This was misleading, since Harris was saying that moral responsibility applies to “people and not to brains,” and that “it is a social construct that can make more or less sense given facts about a person’s brain.” Worse, it was obviously irrelevant to the God and morality question, but Craig pretended he was saying something about atheism, at one point calling it his most important objection to Harris. Then he complained lots when Harris went off-topic.

The difference between what Harris did and what Craig did was made clear to me in the post-debate discussion when someone, defending Craig, said that at least Craig faked being on topic. But it’s that very fakery that offends me so much. It tends to confirms my suspicions that he really doesn’t care if his arguments are any good. It’s just what he can get away with saying.

I did want to raise the hypocrisy issue in the Q&A, but made the mistake of letting a bunch of people cut me in line, so I didn’t get to. And maybe Harris should have pointed out the hypocrisy briefly. But I don’t think going over the above in tedious detail would have done him any good. It would have been taking Craig way more seriously than Craig deserves.

The debate underlined a lot of things about Craig

In addition to the issue of Craig’s hypocrisy over relevance, there was a revealing exchange at the end of the Q&A:

Harris: This is the kind of morality that you get out of divine command theory that, again, offers no retort to the Jihadist other than, “Sorry buster, you happen to have the wrong god.”
Craig: But that’s exactly your retort, Sam, that God has not issued such a command, and therefore, you’re not morally obligated to do it.
Harris: No, if God did, he would be evil. So I can get behind that God, if God is issuing that command, he’s an evil bastard.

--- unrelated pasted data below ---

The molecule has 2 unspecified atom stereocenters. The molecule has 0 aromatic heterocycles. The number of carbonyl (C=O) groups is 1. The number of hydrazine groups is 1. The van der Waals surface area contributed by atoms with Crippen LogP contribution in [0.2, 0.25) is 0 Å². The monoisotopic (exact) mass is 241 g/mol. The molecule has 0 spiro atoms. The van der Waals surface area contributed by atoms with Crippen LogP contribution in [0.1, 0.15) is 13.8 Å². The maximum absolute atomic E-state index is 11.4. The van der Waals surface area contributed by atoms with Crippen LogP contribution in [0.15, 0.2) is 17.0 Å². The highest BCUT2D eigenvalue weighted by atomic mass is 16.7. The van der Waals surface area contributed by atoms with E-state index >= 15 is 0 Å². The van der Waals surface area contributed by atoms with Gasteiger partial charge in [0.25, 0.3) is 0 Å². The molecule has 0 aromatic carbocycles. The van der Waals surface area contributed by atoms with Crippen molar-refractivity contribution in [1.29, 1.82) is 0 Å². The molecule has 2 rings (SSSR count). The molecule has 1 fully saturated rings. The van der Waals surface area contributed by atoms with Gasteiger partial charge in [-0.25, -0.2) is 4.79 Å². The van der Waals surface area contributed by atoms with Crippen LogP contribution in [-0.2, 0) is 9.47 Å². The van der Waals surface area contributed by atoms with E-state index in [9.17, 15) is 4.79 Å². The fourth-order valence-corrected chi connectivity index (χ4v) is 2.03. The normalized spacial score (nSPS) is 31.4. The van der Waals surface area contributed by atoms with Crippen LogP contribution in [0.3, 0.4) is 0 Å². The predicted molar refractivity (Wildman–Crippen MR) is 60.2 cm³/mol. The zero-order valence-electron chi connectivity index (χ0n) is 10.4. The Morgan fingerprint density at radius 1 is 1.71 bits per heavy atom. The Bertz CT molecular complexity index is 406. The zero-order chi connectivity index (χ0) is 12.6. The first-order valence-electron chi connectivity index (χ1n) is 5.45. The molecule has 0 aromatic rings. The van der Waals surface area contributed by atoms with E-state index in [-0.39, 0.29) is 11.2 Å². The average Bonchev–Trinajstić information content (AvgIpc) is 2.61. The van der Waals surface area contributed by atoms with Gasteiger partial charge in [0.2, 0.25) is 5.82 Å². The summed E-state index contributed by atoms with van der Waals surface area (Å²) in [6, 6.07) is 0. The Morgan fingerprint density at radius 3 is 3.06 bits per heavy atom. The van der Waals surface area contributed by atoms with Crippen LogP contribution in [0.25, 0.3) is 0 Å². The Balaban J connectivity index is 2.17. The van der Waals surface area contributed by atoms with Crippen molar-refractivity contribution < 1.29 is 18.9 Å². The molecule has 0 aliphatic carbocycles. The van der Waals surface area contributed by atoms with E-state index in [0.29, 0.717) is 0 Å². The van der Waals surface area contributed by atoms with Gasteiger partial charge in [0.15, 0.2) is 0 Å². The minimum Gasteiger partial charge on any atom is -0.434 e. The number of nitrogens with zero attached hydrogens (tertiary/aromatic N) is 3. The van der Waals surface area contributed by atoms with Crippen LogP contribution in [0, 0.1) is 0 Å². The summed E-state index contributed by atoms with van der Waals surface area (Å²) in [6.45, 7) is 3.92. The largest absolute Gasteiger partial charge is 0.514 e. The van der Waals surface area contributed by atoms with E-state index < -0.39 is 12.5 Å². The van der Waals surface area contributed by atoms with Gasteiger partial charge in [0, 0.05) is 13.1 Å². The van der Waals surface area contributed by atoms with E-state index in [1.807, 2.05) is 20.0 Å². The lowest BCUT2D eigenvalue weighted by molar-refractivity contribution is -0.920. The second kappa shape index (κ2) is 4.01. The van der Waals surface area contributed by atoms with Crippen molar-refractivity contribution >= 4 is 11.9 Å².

Craig: The problem is that you see, on atheism, you don’t have any basis for making that kind of moral judgment.
Harris: I’ve tried to give you a basis, sorry.
Cue laughter and MASSIVE applause from the audience.

This is a great example of why I find Craig obnoxious: he tries to interpret his opponents views in whatever way he thinks is convenient for him, and when cornered, changes the subject and repeats old talking points as if his opponents’ rebuttals never happened. It also makes clear why Craig’s moral views are so indefensible: all he can say about Al Qaeda and the Taliban is that they’re mistaken about what God commands.

After the debate, I wasn’t quite sure what to make of the audience reaction. Did they laugh because they thought Harris got Craig, or were they just laughing at the “no you don’t, yes I did” character of the exchange? But re-listening to the debate and hearing how much applause Harris got, I think a good chunk of the audience got what happened. And if I ever had to debate Craig on the existence of God or morality, I’d certainly bring up his admission about what his views entail re: Jihadists.

I tend to think Harris should have said these things sooner. When something happens this late, Craig (or whoever’s) supporters can tell themselves, “nah, that’s not what he really meant.” Better to have hammered it over several rounds. Still, great work on Harris’ part.

Craig’s internet fanboys need to be taken with a grain of salt